Noisy Floor #1. Under California Building Code Section 1207.3, all floor coverings between units must meet an Impact Insulation Class (IIC) of 45 if "field-tested."Field testing requires acoustical consulting firms to conduct sound tests on a building. All units in a building have to conform with the CBC. If an owner does not comply, then the HOA should report the owner to the local city building and safety department. That usually gets a visit and a response. -Bruce K.
RESPONSE: Building codes set minimum standards for noise transmission and, as you noted, can sometimes be useful in getting the city involved when dealing with noise problems. Because an IIC of 45 is considered too noisy by many associations, they often adopt higher minimum standards. Following are recommended guidelines for different types of construction:
Noisy Floor #2. When I was the VP of our HOA in Pasadena, we had a CC&R restriction that any wood flooring on the second or third floor was required to have a noise canceling barrier such as cork. We didn’t have any problems with noise once we added that and enforced it. -Rob L.
RESPONSE: In addition to cork, there are other sound deadening materials on the market. The amount of material placed under hardwood floors will vary depending on the type of construction, age of building, and desired level of quiet enjoyment the association wants to achieve. Boards can adopt architectural guidelines setting a particular standard. In addition, CC&Rs can be amended with those standards, which makes it easier to enforce if violations end up in court.
Excluding a Director. If the board decides to exclude a board member to discuss his threat of litigation, wouldn’t this require setting up an executive committee? -Lisa I.
RESPONSE: An executive committee is not required if the person voluntarily recuses himself from meetings involving his threatened (or actual) litigation. If he refuses, the board can form an executive committee (minus the interested director) to handle all matters related to the litigation.
Gun Toting Director. Some commercial policies have firearms exclusions, but I have never seen one on an HOA policy. Could the insurance company argue “intentional acts of the insured”, “criminal acts” or some such argument? It’s an interesting question, but probably not. The bottom line is that a wrongful death claim, with even a hint of HOA negligence, would more than likely have the HOA’s insurance company in a panic to settle before the case goes to a jury trial. -Patrick Prendiville, Prendiville Insurance Agency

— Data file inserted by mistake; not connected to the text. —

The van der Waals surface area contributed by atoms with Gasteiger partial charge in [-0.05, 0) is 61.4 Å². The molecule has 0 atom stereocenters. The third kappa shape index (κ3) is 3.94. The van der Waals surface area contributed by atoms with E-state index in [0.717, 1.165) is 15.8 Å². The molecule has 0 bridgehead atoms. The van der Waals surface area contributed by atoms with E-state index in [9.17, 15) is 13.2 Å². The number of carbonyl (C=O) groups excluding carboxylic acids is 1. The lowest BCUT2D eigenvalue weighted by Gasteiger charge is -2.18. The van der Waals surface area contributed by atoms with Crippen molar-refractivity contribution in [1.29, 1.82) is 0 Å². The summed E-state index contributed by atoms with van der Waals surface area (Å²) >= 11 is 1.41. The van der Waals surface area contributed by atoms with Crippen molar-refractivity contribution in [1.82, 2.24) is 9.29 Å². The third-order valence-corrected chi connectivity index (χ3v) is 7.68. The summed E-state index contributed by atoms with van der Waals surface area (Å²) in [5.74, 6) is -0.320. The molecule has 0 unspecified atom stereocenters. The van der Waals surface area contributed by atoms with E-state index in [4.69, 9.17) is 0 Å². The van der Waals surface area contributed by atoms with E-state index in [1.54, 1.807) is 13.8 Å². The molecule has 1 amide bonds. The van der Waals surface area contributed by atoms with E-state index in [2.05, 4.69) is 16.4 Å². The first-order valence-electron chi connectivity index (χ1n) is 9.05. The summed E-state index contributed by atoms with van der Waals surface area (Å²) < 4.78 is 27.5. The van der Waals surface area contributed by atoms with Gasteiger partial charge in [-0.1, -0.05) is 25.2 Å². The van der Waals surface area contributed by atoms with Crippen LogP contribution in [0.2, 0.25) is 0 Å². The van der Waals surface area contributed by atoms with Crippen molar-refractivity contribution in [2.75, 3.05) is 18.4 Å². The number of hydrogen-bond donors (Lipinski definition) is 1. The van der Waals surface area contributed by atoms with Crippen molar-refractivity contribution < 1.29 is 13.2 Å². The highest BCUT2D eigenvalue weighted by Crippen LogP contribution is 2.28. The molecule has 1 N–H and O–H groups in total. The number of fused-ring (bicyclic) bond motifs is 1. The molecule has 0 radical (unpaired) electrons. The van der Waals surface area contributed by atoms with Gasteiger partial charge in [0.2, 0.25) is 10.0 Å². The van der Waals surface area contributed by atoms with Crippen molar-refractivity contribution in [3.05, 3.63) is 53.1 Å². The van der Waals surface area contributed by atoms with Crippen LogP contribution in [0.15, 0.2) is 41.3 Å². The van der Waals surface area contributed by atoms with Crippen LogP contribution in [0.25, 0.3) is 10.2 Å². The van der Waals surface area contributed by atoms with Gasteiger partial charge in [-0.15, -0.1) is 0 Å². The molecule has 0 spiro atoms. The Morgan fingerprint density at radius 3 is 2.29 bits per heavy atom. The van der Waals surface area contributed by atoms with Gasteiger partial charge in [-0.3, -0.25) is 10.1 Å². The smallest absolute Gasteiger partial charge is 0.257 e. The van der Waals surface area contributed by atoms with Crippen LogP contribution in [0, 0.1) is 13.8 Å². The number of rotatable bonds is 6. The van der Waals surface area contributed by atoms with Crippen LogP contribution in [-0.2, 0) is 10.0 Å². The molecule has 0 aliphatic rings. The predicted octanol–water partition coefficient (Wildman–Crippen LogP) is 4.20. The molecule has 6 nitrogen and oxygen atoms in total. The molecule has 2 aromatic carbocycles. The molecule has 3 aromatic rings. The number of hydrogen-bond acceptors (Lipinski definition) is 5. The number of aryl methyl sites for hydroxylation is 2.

Denying Records to Directors. Two directors on our board requested a copy of an engineering report of one of our clubhouses. The president and our general manager are denying access to the report. The general manager said it was only a draft. Do we have the right to see it? -Carol M.
RESPONSE: Although Corporations Code 8334 gives directors the absolute right to see all records, the courts have carved out exceptions. What you described does not fall into one of the exceptions. As a director, you have the right to see draft proposals and bids. I understand and agree with the president's desire not to distribute drafts since they may contain incomplete or inaccurate information. You could, however, go to the office and view the draft but not have a copy. Once the report is finalized, you can receive a copy.
Paid Directors. Are board members permitted to work for the association on a regular basis and receive payment? -L.E.V.
RESPONSE: Directors should never be paid for serving on the board. It eliminates their volunteer status and increases their exposure to potential liability. If directors are paid for services unrelated to serving on the board, it's legal. For small associations, it is not uncommon to pay a director to be a handyman on the project. Unfortunately, under last year's Dynamex vs. Superior Court, the director is deemed an employee of the association unless he can meet a stringent test to qualify as an independent contractor. That means payroll withholdings, overtime, etc.
For larger associations, paying directors for services creates negative optics. It gives the appearance of a breach of ethics. Since they can afford it, it is much better to hire an independent third party for such services. If there is a compelling reason to pay a director for an ongoing service, the director should immediately resign from the board and provide those services with appropriate invoicing.